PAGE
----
The order also strengthens external oversight of Facebook. The order enhances the independent third-party assessor’s ability to evaluate the effectiveness of Facebook’s privacy program and identify any gaps. The assessor’s biennial assessments of Facebook’s privacy program must be based on the assessor’s independent fact-gathering, sampling, and testing, and must not rely primarily on assertions or attestations by Facebook management. The order prohibits the company from making any misrepresentations to the assessor, who can be approved or removed by the FTC. Importantly, the independent assessor will be required to report directly to the new privacy board committee on a quarterly basis. The order also authorizes the FTC to use the discovery tools provided by the Federal Rules of Civil Procedure to monitor Facebook’s compliance with the order.
As part of Facebook’s order-mandated privacy program, which covers WhatsApp and Instagram, Facebook must conduct a privacy review of every new or modified product, service, or practice before it is implemented, and document its decisions about user privacy. The designated compliance officers must generate a quarterly privacy review report, which they must share with the CEO and the independent assessor, as well as with the FTC upon request by the agency. The order also requires Facebook to document incidents when data of 500 or more users has been compromised and its efforts to address such an incident, and deliver this documentation to the Commission and the assessor within 30 days of the company’s discovery of the incident.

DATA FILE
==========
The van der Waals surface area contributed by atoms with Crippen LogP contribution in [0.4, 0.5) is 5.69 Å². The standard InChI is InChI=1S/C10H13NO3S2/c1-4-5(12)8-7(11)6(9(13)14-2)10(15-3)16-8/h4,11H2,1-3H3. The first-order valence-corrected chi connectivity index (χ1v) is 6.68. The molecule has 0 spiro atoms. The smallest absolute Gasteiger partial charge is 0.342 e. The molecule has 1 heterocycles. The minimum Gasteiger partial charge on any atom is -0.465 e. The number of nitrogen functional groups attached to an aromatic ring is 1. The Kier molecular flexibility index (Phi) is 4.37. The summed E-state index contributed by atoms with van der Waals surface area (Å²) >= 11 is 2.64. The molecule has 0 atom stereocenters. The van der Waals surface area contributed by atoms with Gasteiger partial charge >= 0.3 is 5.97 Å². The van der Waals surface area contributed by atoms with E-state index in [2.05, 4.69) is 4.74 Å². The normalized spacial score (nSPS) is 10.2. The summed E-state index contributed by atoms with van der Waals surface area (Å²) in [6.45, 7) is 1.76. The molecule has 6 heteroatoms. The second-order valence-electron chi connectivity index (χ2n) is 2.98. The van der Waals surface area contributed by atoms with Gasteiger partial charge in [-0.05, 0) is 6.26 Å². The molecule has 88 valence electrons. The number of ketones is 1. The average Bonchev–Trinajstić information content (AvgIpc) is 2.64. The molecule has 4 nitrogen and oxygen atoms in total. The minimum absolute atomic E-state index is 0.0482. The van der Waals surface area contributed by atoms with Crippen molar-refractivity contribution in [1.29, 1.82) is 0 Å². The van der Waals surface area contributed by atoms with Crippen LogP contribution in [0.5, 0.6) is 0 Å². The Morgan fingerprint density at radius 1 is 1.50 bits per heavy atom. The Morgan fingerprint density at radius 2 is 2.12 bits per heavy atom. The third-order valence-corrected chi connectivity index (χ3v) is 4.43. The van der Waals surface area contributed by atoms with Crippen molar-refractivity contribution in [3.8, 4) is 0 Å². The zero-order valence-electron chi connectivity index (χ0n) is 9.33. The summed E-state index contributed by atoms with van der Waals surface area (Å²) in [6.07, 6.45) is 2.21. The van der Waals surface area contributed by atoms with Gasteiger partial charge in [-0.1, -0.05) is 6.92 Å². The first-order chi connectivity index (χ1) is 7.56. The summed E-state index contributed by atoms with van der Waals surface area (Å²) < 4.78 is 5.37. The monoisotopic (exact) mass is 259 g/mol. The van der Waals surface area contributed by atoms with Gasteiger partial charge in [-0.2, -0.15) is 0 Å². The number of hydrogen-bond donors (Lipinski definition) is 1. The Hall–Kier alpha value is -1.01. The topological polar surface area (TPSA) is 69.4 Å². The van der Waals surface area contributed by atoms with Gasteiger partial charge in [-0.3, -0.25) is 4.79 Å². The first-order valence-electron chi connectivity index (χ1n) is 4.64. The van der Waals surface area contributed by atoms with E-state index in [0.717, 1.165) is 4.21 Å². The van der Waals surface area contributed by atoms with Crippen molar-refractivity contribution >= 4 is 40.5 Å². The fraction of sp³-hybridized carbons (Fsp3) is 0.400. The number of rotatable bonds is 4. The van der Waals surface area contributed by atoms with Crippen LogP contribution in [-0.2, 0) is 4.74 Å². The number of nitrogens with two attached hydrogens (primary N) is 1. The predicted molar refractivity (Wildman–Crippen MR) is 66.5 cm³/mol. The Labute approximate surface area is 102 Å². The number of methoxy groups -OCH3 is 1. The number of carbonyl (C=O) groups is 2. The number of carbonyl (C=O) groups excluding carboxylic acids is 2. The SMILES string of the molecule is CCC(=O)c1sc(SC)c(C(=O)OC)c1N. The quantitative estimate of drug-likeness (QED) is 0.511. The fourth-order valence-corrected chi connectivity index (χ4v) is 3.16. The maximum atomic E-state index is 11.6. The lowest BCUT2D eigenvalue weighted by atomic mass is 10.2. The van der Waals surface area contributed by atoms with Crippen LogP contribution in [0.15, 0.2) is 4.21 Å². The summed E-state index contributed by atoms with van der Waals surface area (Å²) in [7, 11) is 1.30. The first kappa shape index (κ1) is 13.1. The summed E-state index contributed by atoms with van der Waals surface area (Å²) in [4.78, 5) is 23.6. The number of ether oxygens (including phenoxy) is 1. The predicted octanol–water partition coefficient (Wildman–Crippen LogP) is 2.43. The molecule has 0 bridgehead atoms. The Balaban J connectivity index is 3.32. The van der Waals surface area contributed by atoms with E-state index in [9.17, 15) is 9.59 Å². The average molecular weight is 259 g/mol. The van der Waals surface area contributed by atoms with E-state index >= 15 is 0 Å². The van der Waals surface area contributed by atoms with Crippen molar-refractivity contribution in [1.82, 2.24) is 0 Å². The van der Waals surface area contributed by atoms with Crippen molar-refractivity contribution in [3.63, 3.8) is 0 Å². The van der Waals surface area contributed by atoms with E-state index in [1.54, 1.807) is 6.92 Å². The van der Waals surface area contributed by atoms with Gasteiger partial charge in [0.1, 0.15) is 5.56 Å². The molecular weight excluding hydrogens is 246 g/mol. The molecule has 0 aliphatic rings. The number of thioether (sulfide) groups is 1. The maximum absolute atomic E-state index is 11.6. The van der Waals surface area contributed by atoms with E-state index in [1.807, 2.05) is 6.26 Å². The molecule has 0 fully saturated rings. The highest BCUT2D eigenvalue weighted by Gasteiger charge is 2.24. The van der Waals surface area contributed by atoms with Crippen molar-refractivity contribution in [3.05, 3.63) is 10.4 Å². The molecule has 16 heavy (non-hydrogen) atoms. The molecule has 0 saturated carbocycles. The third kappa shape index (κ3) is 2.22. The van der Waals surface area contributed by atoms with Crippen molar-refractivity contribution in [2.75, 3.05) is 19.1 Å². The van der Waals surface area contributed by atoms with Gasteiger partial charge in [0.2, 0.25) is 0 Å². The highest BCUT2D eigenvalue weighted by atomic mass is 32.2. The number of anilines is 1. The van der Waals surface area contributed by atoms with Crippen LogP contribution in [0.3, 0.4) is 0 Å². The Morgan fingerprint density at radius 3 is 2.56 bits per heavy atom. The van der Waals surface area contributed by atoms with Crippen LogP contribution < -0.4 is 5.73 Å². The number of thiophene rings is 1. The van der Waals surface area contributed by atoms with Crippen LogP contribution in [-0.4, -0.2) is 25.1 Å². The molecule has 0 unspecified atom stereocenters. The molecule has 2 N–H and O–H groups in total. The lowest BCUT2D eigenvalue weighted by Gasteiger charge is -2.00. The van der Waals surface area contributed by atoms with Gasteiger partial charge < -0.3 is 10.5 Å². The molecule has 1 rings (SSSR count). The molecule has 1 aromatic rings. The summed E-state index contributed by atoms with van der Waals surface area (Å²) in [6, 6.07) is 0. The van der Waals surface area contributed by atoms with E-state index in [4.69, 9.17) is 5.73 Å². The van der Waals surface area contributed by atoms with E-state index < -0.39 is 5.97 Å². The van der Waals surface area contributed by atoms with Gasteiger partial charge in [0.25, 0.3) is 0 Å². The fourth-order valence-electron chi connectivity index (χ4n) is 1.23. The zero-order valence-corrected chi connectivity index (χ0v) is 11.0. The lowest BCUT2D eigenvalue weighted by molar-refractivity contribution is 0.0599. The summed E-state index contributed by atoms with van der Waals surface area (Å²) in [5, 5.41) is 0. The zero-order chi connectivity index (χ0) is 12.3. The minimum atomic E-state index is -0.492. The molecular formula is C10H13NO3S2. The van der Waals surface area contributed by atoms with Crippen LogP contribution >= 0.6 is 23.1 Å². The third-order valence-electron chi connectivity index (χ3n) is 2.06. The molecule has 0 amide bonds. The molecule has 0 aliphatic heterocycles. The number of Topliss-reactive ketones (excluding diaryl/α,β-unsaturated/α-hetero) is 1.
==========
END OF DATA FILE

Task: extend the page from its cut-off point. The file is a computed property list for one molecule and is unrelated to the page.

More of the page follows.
Additionally, the order imposes new privacy requirements, including the following:
- Facebook must exercise greater oversight over third-party apps, including by terminating app developers that fail to certify that they are in compliance with
- Facebook’s platform policies or fail to justify their need for specific user data;
- Facebook is prohibited from using telephone numbers obtained to enable a security feature (e.g., two-factor authentication) for advertising;
- Facebook must provide clear and conspicuous notice of its use of facial recognition technology, and obtain affirmative express user consent prior to any use that materially exceeds its prior disclosures to users;
- Facebook must establish, implement, and maintain a comprehensive data security program;
- Facebook must encrypt user passwords and regularly scan to detect whether any passwords are stored in plaintext; and
- Facebook is prohibited from asking for email passwords to other services when consumers sign up for its services.
"We have a responsibility to protect people's privacy. We already work hard to live up to this responsibility, but now we're going to set a completely new standard for our industry," said Facebook CEO Mark Zuckerberg.